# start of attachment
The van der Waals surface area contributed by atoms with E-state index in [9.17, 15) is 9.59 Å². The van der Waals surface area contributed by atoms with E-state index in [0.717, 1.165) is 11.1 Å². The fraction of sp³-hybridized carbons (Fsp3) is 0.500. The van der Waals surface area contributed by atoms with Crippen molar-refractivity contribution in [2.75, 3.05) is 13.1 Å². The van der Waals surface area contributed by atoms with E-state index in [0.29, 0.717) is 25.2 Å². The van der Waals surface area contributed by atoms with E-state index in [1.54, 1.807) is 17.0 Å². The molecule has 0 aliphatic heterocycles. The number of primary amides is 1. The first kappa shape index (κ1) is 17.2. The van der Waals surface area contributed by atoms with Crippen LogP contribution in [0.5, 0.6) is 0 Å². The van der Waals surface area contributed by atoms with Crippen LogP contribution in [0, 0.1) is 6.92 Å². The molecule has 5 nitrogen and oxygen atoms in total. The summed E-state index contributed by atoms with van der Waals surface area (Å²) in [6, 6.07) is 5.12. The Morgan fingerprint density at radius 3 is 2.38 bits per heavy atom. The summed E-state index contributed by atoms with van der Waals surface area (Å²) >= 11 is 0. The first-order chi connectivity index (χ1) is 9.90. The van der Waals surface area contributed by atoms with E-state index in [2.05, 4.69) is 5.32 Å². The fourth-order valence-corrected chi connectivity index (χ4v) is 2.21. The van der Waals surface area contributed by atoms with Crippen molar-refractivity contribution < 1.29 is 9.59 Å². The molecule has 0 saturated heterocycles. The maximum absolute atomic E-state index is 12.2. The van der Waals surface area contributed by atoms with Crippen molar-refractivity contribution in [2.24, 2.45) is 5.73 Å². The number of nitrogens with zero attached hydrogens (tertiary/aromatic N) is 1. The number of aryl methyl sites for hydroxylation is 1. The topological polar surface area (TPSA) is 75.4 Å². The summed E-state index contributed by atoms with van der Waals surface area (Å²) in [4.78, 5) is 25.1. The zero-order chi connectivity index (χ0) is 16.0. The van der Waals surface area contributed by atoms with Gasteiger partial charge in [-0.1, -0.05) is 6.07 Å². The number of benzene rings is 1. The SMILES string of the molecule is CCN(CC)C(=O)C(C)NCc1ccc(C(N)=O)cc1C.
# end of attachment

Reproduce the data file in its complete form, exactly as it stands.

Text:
The van der Waals surface area contributed by atoms with E-state index in [9.17, 15) is 9.59 Å². The van der Waals surface area contributed by atoms with E-state index in [0.717, 1.165) is 11.1 Å². The fraction of sp³-hybridized carbons (Fsp3) is 0.500. The van der Waals surface area contributed by atoms with Crippen molar-refractivity contribution in [2.75, 3.05) is 13.1 Å². The van der Waals surface area contributed by atoms with E-state index in [0.29, 0.717) is 25.2 Å². The van der Waals surface area contributed by atoms with E-state index in [1.54, 1.807) is 17.0 Å². The molecule has 0 aliphatic heterocycles. The number of primary amides is 1. The first kappa shape index (κ1) is 17.2. The van der Waals surface area contributed by atoms with Crippen LogP contribution in [0.5, 0.6) is 0 Å². The van der Waals surface area contributed by atoms with Crippen LogP contribution in [0, 0.1) is 6.92 Å². The molecule has 5 nitrogen and oxygen atoms in total. The summed E-state index contributed by atoms with van der Waals surface area (Å²) in [6, 6.07) is 5.12. The Morgan fingerprint density at radius 3 is 2.38 bits per heavy atom. The summed E-state index contributed by atoms with van der Waals surface area (Å²) >= 11 is 0. The first-order chi connectivity index (χ1) is 9.90. The van der Waals surface area contributed by atoms with E-state index in [2.05, 4.69) is 5.32 Å². The fourth-order valence-corrected chi connectivity index (χ4v) is 2.21. The van der Waals surface area contributed by atoms with Crippen molar-refractivity contribution < 1.29 is 9.59 Å². The molecule has 0 saturated heterocycles. The maximum absolute atomic E-state index is 12.2. The van der Waals surface area contributed by atoms with Crippen molar-refractivity contribution in [2.24, 2.45) is 5.73 Å². The number of nitrogens with zero attached hydrogens (tertiary/aromatic N) is 1. The number of aryl methyl sites for hydroxylation is 1. The topological polar surface area (TPSA) is 75.4 Å². The summed E-state index contributed by atoms with van der Waals surface area (Å²) in [4.78, 5) is 25.1. The zero-order chi connectivity index (χ0) is 16.0. The van der Waals surface area contributed by atoms with Gasteiger partial charge in [-0.1, -0.05) is 6.07 Å². The number of benzene rings is 1. The SMILES string of the molecule is CCN(CC)C(=O)C(C)NCc1ccc(C(N)=O)cc1C.